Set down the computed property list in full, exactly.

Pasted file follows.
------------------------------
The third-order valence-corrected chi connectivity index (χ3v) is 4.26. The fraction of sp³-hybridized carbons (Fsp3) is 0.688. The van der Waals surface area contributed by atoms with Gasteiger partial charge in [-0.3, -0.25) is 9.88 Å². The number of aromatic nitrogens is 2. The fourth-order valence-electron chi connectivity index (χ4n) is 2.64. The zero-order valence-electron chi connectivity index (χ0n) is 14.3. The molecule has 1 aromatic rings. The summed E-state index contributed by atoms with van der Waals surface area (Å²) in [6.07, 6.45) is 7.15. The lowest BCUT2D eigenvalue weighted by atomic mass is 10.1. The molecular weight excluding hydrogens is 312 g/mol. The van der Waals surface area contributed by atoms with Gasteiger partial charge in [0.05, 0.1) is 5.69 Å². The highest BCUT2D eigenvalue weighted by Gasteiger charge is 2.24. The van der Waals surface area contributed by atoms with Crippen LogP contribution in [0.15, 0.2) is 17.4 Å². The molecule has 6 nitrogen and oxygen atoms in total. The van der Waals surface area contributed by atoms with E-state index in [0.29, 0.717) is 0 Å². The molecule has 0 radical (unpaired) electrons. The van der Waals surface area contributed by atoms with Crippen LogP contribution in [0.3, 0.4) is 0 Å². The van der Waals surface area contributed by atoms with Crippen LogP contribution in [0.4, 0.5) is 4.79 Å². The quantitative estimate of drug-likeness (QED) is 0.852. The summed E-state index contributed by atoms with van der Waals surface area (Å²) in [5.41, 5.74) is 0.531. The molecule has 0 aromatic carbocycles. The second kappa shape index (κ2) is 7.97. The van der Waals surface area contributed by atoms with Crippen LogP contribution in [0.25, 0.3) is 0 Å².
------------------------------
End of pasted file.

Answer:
The third-order valence-corrected chi connectivity index (χ3v) is 4.26. The fraction of sp³-hybridized carbons (Fsp3) is 0.688. The van der Waals surface area contributed by atoms with Gasteiger partial charge in [-0.3, -0.25) is 9.88 Å². The number of aromatic nitrogens is 2. The fourth-order valence-electron chi connectivity index (χ4n) is 2.64. The zero-order valence-electron chi connectivity index (χ0n) is 14.3. The molecule has 1 aromatic rings. The summed E-state index contributed by atoms with van der Waals surface area (Å²) in [6.07, 6.45) is 7.15. The lowest BCUT2D eigenvalue weighted by atomic mass is 10.1. The molecular weight excluding hydrogens is 312 g/mol. The van der Waals surface area contributed by atoms with Gasteiger partial charge in [0.05, 0.1) is 5.69 Å². The highest BCUT2D eigenvalue weighted by Gasteiger charge is 2.24. The van der Waals surface area contributed by atoms with Crippen LogP contribution in [0.15, 0.2) is 17.4 Å². The molecule has 6 nitrogen and oxygen atoms in total. The van der Waals surface area contributed by atoms with E-state index in [0.29, 0.717) is 0 Å². The molecule has 0 radical (unpaired) electrons. The van der Waals surface area contributed by atoms with Crippen LogP contribution in [0.3, 0.4) is 0 Å². The van der Waals surface area contributed by atoms with Crippen LogP contribution in [0.4, 0.5) is 4.79 Å². The quantitative estimate of drug-likeness (QED) is 0.852. The summed E-state index contributed by atoms with van der Waals surface area (Å²) in [5.41, 5.74) is 0.531. The molecule has 0 aromatic carbocycles. The second kappa shape index (κ2) is 7.97. The van der Waals surface area contributed by atoms with Crippen LogP contribution in [0.25, 0.3) is 0 Å².